When we first return to the world of American Gods, Wednesday is doing what he does best:  preparing for war. This time, he’s growing his numbers at a heavy metal concert/ritual worship featuring the vocal stylings of the eloquently named “Blood Death,” fronted by none other than Marilyn Manson. Admittedly, it’s a fun scene — there’s a fakeout opening with a quartert of ballerinas who suddenly begin feasting on flesh — but it doesn’t feel particularly necessary other than to bank a few aesthetically pleasing shots for a sizzle reel. We’re not quite sure how large of a role Manson will have in the upcoming season, but other than providing the opening scene with some striking visuals and sound design, his character didn’t seem to serve much purpose plot-wise, as Wednesday just saunters off after the concert to find his son(?), Shadow.

The man in question has spent the last few months under a false identity hoping to develop some semblance of a normal life after the events of last season, but Shadow should know by now that once you get yourself mixed up with the Gods (or Wednesday in particular), there’s no way out other than being buried six feet under — though he seems to be fairly well adjusted (and dare we say thriving) in his new life, until Wednesday and his new fiancée, Cordelia (Ashley Reyes), convince him via magical means to end up in the town of Lakeside to do Gods know what.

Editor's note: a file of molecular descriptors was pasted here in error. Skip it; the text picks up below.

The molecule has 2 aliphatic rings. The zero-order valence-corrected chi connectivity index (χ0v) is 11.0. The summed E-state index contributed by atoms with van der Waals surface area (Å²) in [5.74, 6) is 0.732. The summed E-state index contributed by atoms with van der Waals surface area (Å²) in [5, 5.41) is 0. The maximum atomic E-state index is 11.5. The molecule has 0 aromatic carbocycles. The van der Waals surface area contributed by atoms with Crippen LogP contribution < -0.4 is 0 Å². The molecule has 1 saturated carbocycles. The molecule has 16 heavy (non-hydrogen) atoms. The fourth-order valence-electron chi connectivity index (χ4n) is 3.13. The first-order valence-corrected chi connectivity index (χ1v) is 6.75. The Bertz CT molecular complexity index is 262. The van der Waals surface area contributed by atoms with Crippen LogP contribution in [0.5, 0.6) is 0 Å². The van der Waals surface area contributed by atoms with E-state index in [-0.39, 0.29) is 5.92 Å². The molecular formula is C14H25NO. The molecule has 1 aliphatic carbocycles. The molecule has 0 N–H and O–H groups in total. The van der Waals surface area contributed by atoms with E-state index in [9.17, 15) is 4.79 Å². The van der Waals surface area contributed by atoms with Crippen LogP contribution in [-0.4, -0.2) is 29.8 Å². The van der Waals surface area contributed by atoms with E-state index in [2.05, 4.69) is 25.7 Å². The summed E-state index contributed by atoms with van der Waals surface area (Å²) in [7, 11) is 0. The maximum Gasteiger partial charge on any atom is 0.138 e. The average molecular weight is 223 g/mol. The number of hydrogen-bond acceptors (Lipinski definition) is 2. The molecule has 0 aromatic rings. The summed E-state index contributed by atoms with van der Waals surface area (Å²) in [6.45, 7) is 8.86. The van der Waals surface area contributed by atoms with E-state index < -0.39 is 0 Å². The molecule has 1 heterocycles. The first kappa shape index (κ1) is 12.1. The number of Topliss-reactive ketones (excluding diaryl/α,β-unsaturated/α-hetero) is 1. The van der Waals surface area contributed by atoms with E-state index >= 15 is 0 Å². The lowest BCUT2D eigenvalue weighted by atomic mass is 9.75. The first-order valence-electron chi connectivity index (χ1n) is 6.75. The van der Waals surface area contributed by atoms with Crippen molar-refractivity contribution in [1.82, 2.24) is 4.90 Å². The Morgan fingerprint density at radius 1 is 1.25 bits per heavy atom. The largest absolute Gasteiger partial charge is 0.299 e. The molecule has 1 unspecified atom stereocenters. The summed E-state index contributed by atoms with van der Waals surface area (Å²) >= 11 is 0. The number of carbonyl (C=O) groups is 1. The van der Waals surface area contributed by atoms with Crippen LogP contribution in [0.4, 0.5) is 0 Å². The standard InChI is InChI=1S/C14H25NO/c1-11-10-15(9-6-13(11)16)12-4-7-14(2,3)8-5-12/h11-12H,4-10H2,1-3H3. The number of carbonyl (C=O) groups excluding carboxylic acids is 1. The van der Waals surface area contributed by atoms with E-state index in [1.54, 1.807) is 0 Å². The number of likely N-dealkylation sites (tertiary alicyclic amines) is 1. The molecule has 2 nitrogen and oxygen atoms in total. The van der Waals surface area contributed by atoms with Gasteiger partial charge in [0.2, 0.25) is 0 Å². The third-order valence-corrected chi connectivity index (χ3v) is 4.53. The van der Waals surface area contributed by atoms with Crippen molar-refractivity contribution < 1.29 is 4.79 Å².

The introduction of Lakeside has been a longtime coming — it’s a location that’s been hinted at and teased for a while now, and is also a major setting in the books — and after the, let’s be honest, hot mess that was last season, it’s good to see American Gods finally making traction plot-wise again. As with much of Shadow’s storylines over the course of the series, why exactly he’s heading to Lakeside is shrouded in mystery, but we do get some clarity as to why Wednesday seemingly wants him there: to make amends with his family, and as a soldier in the ever-looming war against the new gods.